Reform reading: Mortgage risk rule creates "unholy alliance" of lobbyists

Goldman subpoenaed, Wall Street pleads for derivatives delay

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 Mark Lennihan/AP

A daily round-up of news analyses and stories related to the Dodd-Frank financial reform law

Mortgage risk rules – Banking regulators' proposed risk retention rule for mortgage-backed securities have made unlikely allies of civil rights groups and banking lobbyists, who say that the tighter lending standards would deny working-class and minority Americans access to home loans, The New York Times reports. 

Regulators have proposed requiring sellers of mortgage-backed securities to keep at least 5 percent of the loans on their books, except for less-risky mortgages in which the home buyer makes a 20 percent down payment. One unnamed agency lawyer referred to the coalition of consumer and banking groups as "the unholy alliance."

June 10 is the deadline for public comments on the proposed rule, which is posted here.

Goldman Sachs subpoenaed – Goldman Sachs Group Inc. shares dropped 2% on Thursday morning after news broke that the Manhattan District Attorney’s office subpoenaed the bank. Spurred by the recent findings of U.S. Sen. Carl Levin's investigations subcommittee, New York prosecutors are examining the bank’s role in the global financial crisis, an unnamed source told The Associated Press.
 

In April, Levin's financial crisis inquiry found examples of greedy bankers deliberately packaging and selling lousy mortgage loans. Investigators were especially critical of Goldman Sachs, which in 2007 began betting billions of dollars that the subprime market was going to deteriorate while continuing to sell subprime assets to its customers.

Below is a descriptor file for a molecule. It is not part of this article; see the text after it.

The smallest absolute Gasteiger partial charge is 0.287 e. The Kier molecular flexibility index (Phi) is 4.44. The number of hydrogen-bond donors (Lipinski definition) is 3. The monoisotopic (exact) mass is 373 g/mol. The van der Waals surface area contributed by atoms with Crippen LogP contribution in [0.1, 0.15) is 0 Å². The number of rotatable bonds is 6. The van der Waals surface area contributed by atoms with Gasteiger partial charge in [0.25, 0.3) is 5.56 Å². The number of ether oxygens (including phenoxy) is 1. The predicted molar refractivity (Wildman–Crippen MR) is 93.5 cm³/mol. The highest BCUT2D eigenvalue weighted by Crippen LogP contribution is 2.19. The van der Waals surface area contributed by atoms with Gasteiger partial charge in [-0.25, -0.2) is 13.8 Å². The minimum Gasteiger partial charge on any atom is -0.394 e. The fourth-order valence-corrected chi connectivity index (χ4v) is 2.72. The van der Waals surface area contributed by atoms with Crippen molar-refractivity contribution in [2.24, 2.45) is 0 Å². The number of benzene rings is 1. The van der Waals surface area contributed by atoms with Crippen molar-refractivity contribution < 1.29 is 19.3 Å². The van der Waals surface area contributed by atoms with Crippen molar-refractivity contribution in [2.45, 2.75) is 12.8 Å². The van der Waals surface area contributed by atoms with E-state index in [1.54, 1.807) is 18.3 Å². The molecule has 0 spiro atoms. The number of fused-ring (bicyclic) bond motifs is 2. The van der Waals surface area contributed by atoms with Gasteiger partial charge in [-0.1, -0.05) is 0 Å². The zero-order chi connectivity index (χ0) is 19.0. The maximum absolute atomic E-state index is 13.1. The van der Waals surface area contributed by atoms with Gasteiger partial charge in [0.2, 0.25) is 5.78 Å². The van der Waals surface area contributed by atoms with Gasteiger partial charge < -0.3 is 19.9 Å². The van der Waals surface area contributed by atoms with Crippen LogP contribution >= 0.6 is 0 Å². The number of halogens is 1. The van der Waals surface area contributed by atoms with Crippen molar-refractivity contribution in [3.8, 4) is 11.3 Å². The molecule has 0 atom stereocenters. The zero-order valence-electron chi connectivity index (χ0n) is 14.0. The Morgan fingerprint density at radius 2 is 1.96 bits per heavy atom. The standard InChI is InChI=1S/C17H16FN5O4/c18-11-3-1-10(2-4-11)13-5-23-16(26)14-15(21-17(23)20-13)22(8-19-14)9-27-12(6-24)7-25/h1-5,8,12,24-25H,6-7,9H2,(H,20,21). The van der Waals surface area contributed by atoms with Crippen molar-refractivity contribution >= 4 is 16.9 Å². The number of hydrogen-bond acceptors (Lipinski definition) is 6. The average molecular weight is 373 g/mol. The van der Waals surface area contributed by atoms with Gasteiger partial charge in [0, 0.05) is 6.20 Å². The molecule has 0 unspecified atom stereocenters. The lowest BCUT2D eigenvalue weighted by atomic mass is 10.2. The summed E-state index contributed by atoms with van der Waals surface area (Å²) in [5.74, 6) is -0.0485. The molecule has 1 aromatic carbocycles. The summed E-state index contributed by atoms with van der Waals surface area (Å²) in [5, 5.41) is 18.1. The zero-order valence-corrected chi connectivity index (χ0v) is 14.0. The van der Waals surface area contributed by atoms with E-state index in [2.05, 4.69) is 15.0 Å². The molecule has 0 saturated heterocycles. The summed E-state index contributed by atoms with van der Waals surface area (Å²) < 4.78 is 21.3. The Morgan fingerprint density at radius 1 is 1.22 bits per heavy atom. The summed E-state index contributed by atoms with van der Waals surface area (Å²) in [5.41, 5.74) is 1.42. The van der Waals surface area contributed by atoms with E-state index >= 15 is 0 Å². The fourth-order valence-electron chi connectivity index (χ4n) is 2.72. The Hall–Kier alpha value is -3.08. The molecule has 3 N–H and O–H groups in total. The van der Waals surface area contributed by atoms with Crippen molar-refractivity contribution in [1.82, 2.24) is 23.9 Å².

Derivatives rules do-over - Several major securities and financial industry groups asked U.S. regulators to start over with derivatives rules, and prepare new proposed rules that would give Wall Street more time to examine them.  The U.S. Chamber of Commerce, Securities Industry and Financial markets Association (SIFMA) and others urged the delay in letters sent to the Commodity Futures Trading Commission and the Securities and Exchange Commission, according to a Bloomberg report. 

Under the Dodd-Frank law, the CFTC and SEC are required to write regulations to curb risk in the trillion-dollar swaps market. JPMorgan Chase & Co., Bank of America Corp., Goldman Sachs Group Inc., Morgan Stanley and Citigroup Inc. are among the top over-the-counter derivatives traders.

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